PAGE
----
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EXPOSED Voyeurism, Surveillance, and the Camera Since 1870
Works by major artists, including Brassaï, Henri Cartier-Bresson, Walker Evans, Nan Goldin, Lee Miller, Thomas Ruff, Paul Strand, and Weegee will be presented alongside photographs made by amateurs, professional journalists, and governmental agencies, exploring the larger cultural significance of voyeurism and surveillance technology.
Conceived by SFMOMA Senior Curator of Photography Sandra S. Phillips and co-curated with Tate Curator of Photography Simon Baker, Exposed traces how voyeuristic observation with cameras in the 19th century influenced street photography in the 20th century. Moving beyond typical notions of voyeurism and surveillance as strictly erotic or predatory, the presentation will address these concepts in their broadest sense—in both historical and contemporary contexts—investigating how new technologies, urban planning, global intelligence, celebrity culture, and an evolving media environment have fueled a growing interest in the subject. With the proliferation of cell-phone cameras, YouTube videos, security cameras, reality television, satellite views, and infrared technology, our potential to spy on others seems increasingly boundless.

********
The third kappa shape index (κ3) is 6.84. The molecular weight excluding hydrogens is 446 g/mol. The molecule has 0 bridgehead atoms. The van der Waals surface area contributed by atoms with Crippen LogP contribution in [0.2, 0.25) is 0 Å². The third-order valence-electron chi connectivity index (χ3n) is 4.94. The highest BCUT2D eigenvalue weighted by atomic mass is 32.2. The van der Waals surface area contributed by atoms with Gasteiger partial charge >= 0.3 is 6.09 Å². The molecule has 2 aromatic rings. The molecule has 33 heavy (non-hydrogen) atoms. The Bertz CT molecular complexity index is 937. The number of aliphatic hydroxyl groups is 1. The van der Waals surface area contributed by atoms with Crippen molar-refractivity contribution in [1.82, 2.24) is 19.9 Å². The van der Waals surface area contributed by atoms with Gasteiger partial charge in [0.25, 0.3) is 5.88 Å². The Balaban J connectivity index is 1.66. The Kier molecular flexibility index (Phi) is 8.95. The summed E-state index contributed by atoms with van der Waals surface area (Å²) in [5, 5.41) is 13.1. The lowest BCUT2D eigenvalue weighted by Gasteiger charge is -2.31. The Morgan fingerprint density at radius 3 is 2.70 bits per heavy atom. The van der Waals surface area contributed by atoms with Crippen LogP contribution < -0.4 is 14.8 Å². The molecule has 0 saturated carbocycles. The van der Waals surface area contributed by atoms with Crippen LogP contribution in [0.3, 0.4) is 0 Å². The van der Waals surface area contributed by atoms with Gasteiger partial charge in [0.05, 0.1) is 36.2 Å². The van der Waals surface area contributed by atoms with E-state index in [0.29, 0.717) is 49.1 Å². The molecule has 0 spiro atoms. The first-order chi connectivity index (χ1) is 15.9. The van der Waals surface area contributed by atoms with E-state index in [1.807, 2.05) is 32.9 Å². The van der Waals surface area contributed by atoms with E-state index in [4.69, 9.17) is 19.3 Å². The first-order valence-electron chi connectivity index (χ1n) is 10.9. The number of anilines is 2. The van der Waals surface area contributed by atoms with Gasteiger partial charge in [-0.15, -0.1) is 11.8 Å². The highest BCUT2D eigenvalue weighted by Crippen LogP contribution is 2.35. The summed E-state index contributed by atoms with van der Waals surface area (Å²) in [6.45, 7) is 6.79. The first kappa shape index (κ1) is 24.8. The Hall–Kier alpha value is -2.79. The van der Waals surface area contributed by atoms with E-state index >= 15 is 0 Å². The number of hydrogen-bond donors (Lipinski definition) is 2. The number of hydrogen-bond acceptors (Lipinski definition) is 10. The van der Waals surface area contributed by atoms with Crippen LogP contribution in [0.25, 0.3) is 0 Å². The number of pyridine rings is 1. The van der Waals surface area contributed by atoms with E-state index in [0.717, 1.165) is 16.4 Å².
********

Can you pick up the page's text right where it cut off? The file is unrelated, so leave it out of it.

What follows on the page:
Georges Dudognon, Greta Garbo in the Club St. Germain ca. 1950s. San Francisco Museum of Modern Art, Members of Foto Forum, 2005.200
© Estate of Georges Dudognon
Investigating the shifting boundaries between seeing and spying, the private act and the public image, Exposed challenges us to consider how the camera has transformed the very nature of looking. Bringing together historical and contemporary photographs, films, and video works by both unknown photographers and internationally renowned artists, this provocative exhibition examines some of the camera’s most unsettling uses, including pornography, surveillance, stalking celebrity, and witnessing violence. Exposed poses compelling and urgent questions about who is looking at whom, and why.
© Erich Salomon
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